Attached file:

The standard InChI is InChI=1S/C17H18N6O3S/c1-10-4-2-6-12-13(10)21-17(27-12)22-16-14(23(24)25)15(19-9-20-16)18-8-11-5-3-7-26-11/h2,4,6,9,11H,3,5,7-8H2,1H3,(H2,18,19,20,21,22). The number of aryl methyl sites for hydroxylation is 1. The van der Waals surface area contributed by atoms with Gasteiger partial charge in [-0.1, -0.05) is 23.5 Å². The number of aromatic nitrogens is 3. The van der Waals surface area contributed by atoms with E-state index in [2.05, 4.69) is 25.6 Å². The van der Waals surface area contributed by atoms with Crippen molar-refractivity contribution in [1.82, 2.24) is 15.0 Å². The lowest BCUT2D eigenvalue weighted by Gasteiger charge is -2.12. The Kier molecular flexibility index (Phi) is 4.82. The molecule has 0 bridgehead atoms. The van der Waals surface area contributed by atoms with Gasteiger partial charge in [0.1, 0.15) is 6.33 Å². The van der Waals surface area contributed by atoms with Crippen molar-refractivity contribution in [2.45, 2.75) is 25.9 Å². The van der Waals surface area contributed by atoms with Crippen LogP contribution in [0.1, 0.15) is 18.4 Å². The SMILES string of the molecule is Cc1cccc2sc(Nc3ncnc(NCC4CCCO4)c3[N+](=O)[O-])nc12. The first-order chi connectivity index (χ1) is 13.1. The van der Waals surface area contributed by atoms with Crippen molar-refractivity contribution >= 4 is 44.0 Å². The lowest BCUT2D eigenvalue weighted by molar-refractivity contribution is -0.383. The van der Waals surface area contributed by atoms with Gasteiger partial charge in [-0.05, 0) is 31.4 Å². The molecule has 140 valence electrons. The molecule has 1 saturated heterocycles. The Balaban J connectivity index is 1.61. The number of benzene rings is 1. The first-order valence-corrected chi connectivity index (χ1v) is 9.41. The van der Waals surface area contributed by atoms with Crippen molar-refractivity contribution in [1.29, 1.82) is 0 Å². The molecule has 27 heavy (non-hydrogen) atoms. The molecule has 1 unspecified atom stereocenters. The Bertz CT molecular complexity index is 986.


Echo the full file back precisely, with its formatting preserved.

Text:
The standard InChI is InChI=1S/C17H18N6O3S/c1-10-4-2-6-12-13(10)21-17(27-12)22-16-14(23(24)25)15(19-9-20-16)18-8-11-5-3-7-26-11/h2,4,6,9,11H,3,5,7-8H2,1H3,(H2,18,19,20,21,22). The number of aryl methyl sites for hydroxylation is 1. The van der Waals surface area contributed by atoms with Gasteiger partial charge in [-0.1, -0.05) is 23.5 Å². The number of aromatic nitrogens is 3. The van der Waals surface area contributed by atoms with E-state index in [2.05, 4.69) is 25.6 Å². The van der Waals surface area contributed by atoms with Crippen molar-refractivity contribution in [1.82, 2.24) is 15.0 Å². The lowest BCUT2D eigenvalue weighted by Gasteiger charge is -2.12. The Kier molecular flexibility index (Phi) is 4.82. The molecule has 0 bridgehead atoms. The van der Waals surface area contributed by atoms with Gasteiger partial charge in [0.1, 0.15) is 6.33 Å². The van der Waals surface area contributed by atoms with Crippen molar-refractivity contribution in [2.45, 2.75) is 25.9 Å². The van der Waals surface area contributed by atoms with Crippen LogP contribution in [0.1, 0.15) is 18.4 Å². The SMILES string of the molecule is Cc1cccc2sc(Nc3ncnc(NCC4CCCO4)c3[N+](=O)[O-])nc12. The first-order chi connectivity index (χ1) is 13.1. The van der Waals surface area contributed by atoms with Crippen molar-refractivity contribution >= 4 is 44.0 Å². The lowest BCUT2D eigenvalue weighted by molar-refractivity contribution is -0.383. The van der Waals surface area contributed by atoms with Gasteiger partial charge in [-0.05, 0) is 31.4 Å². The molecule has 140 valence electrons. The molecule has 1 saturated heterocycles. The Balaban J connectivity index is 1.61. The number of benzene rings is 1. The first-order valence-corrected chi connectivity index (χ1v) is 9.41. The van der Waals surface area contributed by atoms with Crippen molar-refractivity contribution in [1.29, 1.82) is 0 Å². The molecule has 27 heavy (non-hydrogen) atoms. The molecule has 1 unspecified atom stereocenters. The Bertz CT molecular complexity index is 986.